MANILA (2nd UPDATE)- The House of Representatives on Wednesday passed on final reading House Bill 9216 or the proposed "Philippine Physical Therapy Law."
The bill, approved by 199 lawmakers with one abstention, will be sent to the Senate for approval.
The measure, if passed into law, will repeal Republic Act No. 5680 or the “Philippine Physical and Occupational Therapy Law” approved in June 1969.
RA 5680 was modified after the passage of Republic Act No. 11241, or the Philippine Occupation Therapy Law of 2018.
According to its congressional fact sheet, HB 9216 seeks "to promote the development of globally competitive, highly motivated and well-trained Filipino physical therapists by instituting standards for the practice of the profession, including those for licensure, registration and continuing education."
"We have a 50-year-old law, RA 5680, that we've been trying to amend since 1988. The law is over 50 years old and no longer reflects the current practice," Arthur Bhenedict King, member of the Board of Directors of the Philippine Physical Therapy Association, Inc., said in a message to ABS-CBN News.
"One of the professions it (RA 5680) regulates, the Occupational Therapists, have their own law now," he said.
The bill's fact sheet said it also seeks to create the "Professional Regulatory Board of Physical Therapy to provide for a more effective supervision, control and regulation of the practice of physical therapy in the country."
But King said it is actually more of restructuring the old Professional Regulatory Board of Physical and Occupational Therapy, since a board for OT already exists.
"The licensure of physical therapists has been required since the late 70s," he said.
"As for the Code of Ethics and Ethical Standards (of Practice), as well as the (Continuing Professional Development Program for Physical Therapists in the Philippines), the bill will merely seek to codify what already exist," he added.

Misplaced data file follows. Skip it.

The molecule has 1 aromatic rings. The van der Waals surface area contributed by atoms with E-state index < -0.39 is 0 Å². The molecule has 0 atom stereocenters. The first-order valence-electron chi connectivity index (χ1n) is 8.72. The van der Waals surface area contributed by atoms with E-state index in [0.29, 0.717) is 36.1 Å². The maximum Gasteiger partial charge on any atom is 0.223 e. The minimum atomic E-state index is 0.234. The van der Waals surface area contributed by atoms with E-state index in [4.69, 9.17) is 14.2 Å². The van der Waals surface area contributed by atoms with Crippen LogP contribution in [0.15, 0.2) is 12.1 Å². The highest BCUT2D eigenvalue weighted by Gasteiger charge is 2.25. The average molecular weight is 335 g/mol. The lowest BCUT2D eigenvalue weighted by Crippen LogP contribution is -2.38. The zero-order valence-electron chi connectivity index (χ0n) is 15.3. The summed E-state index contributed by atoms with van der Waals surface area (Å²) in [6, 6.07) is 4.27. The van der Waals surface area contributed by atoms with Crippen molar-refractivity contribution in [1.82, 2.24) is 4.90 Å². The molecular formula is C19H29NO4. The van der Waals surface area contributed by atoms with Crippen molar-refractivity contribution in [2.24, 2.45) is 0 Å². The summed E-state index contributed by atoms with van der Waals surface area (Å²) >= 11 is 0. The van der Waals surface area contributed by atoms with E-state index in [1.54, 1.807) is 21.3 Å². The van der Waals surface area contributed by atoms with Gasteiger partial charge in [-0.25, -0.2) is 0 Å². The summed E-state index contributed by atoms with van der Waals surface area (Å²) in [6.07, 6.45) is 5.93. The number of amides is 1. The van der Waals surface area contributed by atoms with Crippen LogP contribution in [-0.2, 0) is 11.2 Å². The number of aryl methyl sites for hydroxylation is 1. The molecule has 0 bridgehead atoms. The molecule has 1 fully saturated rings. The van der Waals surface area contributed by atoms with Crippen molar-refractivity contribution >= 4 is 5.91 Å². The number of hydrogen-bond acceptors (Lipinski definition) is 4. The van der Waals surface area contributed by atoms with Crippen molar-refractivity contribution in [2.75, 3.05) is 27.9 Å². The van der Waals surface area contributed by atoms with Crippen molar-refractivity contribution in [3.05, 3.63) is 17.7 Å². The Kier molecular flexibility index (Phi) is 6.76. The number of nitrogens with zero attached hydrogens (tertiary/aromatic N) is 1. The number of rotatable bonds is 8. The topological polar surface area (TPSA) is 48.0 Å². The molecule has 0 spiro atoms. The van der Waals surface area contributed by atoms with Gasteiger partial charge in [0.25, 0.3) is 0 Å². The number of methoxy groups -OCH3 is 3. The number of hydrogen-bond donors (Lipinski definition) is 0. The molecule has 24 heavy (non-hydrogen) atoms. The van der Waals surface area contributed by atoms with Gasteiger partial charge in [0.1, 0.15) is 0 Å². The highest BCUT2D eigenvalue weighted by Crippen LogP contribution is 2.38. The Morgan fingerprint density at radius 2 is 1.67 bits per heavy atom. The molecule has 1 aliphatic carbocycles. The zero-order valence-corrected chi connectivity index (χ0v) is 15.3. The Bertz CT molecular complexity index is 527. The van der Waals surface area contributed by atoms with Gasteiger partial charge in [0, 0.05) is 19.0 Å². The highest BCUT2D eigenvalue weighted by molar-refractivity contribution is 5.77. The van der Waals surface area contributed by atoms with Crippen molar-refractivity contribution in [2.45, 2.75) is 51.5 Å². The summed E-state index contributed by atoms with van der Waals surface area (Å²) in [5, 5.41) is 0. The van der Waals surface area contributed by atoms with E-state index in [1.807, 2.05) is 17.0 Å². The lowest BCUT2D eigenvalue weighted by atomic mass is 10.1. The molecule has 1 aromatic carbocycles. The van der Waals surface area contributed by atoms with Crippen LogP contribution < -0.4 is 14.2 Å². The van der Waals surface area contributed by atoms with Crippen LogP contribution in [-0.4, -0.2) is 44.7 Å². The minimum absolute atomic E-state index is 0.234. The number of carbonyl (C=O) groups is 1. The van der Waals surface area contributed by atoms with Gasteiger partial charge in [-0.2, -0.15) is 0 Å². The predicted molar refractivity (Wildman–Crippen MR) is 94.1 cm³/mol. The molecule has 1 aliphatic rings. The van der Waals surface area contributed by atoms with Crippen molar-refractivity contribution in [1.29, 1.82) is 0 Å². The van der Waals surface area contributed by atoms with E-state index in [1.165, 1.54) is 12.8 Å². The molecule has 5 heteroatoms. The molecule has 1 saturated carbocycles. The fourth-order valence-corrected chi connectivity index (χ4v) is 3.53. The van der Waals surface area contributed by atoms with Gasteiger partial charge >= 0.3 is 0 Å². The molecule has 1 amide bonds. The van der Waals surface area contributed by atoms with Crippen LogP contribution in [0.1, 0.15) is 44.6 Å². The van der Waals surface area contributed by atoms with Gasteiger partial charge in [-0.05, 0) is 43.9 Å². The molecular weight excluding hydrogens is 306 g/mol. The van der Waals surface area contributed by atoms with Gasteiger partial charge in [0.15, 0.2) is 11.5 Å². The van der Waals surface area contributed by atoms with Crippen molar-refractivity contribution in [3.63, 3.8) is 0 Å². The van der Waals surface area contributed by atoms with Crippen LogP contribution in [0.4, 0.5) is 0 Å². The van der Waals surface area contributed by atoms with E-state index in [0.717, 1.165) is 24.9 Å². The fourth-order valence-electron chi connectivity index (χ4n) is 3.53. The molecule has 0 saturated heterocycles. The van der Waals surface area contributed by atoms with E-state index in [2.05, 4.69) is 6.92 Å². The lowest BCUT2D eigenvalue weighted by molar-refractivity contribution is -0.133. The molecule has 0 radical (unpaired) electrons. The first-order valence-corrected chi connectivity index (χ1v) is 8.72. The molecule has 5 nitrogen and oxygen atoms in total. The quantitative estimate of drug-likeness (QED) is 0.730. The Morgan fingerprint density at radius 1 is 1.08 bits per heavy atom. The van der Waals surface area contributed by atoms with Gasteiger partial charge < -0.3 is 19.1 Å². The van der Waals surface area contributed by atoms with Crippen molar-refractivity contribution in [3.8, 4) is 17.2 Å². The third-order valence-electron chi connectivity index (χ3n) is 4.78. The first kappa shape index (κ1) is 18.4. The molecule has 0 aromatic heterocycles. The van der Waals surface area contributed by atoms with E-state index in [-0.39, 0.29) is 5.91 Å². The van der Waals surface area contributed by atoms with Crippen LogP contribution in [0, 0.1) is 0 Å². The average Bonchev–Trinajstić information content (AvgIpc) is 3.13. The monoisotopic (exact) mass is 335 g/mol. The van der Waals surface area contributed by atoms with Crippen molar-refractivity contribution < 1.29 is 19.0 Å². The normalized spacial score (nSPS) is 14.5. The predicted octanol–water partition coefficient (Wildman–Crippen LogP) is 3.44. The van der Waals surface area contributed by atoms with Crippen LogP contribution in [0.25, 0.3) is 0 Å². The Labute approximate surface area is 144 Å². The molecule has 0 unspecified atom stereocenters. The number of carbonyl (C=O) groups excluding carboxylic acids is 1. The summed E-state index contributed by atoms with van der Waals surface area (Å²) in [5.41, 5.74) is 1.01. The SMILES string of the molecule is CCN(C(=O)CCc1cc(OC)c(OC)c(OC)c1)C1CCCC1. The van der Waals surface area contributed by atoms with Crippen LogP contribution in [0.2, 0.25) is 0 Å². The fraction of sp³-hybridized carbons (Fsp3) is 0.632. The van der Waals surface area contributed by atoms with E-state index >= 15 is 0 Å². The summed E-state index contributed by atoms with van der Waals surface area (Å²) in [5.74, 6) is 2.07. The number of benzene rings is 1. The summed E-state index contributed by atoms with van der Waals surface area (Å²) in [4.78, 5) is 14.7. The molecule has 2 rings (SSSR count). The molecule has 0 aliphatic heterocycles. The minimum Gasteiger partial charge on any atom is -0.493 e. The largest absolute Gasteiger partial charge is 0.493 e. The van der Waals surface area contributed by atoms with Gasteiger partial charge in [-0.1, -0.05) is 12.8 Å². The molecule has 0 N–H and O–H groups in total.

Conditions will be set for allowing foreign physical therapists to practice in the country, as well as penalties for violations of the proposed law, the congressional fact sheet said.
According to PPTA president Michael Gabilo, there are 13,773 physical therapists in the country with active professional identification cards or licenses, as of September 2020, while PT students nationwide during Academic Year 2019-2020 are over 10,000.
"I think the interest/demand for the physical therapy as a potential baccalaureate degree is still there, although there is a recent decline in the student population as compared in the past academic years that can be attributed to several factors," he told ABS-CBN News.
Even though the Philippines has always had "world-class" physical therapists, Gabilo said the new law will "reflect the true practice and caliber of the Filipino PT."
"(Filipino) physical therapists shall no longer be limited to the clinical practice—which though fulfilling is but one aspect of the profession. We will be expected to be involved in public health strategies, research, teaching, advocacy efforts for health and wellness for the different sectors of the community, and management," he said.
"One of the main reasons of this bill is to improve the delivery of physical therapy services for the Filipinos and to ensure access to the physical therapy services through collaborative practice, consistent with the attributes of the Universal Health Care and World Health Organization's Rehabilitation 2030," he added.
—With a report from RG Cruz, ABS-CBN News